Today is Ascension Day when Christians remember that Christ ascended into the heavenly realm and that he “will come just the same way as you watched him go into heaven” (Acts 1.11). This is important to the church for a couple reasons:

(1) It means that Jesus Christ reigns and rules even now. Yes, he is not visible bodily but that does not mean he has not been enthroned. The Apostle Paul understood the resurrection (and therefore we can assume the ascension) as the inauguration of his kingship (Rom. 1.3-4; Eph. 1.20-23). Christ is now ruling in the power/authority of the Father (cf. Acts 7.55-56). As with King David he has been anointed King though his reign has not come to full fruition. Nevertheless, he is still in control (Mt. 28.18).

(2) It means that Jesus Chrisr will reign and rule fully in the future.

In some sense Christ is present with us now. Our inner being sits with him on thrones (Eph. 2.6) and his “coming” will be merely an “appearing” (1 Jn. 2.28-3.3). Therefore, the Parousia (1 Thess. 4.13-18) is not Jesus Christ coming from outer space, but rather appearing from the heavenly realm (which ancient cosmology placed in the sky somewhere, but this is not essential to the point). If the deacon Stephen could look upward and see Christ it is apparent that this vision puts Jesus not a thousand or ten thousand feet off of the ground (and which way from earth, Jerusalem?) but rather in a realm foreign to our own that was understood to be “upward” at the time of Jesus.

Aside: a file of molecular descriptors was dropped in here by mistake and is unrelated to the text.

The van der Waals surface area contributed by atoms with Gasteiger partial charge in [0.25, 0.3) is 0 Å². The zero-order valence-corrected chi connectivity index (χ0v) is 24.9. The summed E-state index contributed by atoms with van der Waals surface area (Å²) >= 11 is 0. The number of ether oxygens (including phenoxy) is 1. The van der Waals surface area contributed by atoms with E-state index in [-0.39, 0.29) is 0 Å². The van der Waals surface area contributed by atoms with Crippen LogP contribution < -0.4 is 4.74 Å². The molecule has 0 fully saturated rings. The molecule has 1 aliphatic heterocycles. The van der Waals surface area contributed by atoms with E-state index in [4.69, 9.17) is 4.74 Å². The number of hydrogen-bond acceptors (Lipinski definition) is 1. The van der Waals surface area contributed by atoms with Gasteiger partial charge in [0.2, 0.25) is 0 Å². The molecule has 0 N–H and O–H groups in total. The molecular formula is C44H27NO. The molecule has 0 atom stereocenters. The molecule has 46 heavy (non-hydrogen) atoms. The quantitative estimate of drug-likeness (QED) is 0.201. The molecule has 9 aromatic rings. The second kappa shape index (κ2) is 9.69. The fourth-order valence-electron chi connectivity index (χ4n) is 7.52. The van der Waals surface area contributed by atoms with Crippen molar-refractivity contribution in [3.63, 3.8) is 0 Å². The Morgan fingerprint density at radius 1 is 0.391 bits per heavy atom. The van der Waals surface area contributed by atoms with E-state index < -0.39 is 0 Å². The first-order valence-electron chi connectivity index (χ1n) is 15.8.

As I understand Ascension Day it is a reminder that the reign of Christ will be made physically present just as he is present in the heavenly realm. As the author of the Apocalypse saw, there is a merging of heaven and earth (Rev. 21). At that time Creation is free from her curse and we are raised from the dead or given new bodies (Rom. 8.18-25; 1 Cor. 15).

It is a reminder that although Christian eschatology can be complex and confusing there is this hope that must remain at the center. If Christ was not raised from the dead we do not have this hope (1 Cor. 15.12-19). But since we profess that he did overcome death we can wait patiently for the day when God is vindicated, death finally and fully overcome, and all things restored. This is what the ascension means to me.

See also: Fr. Ted Bobish quotes Leo the Great on the ascension.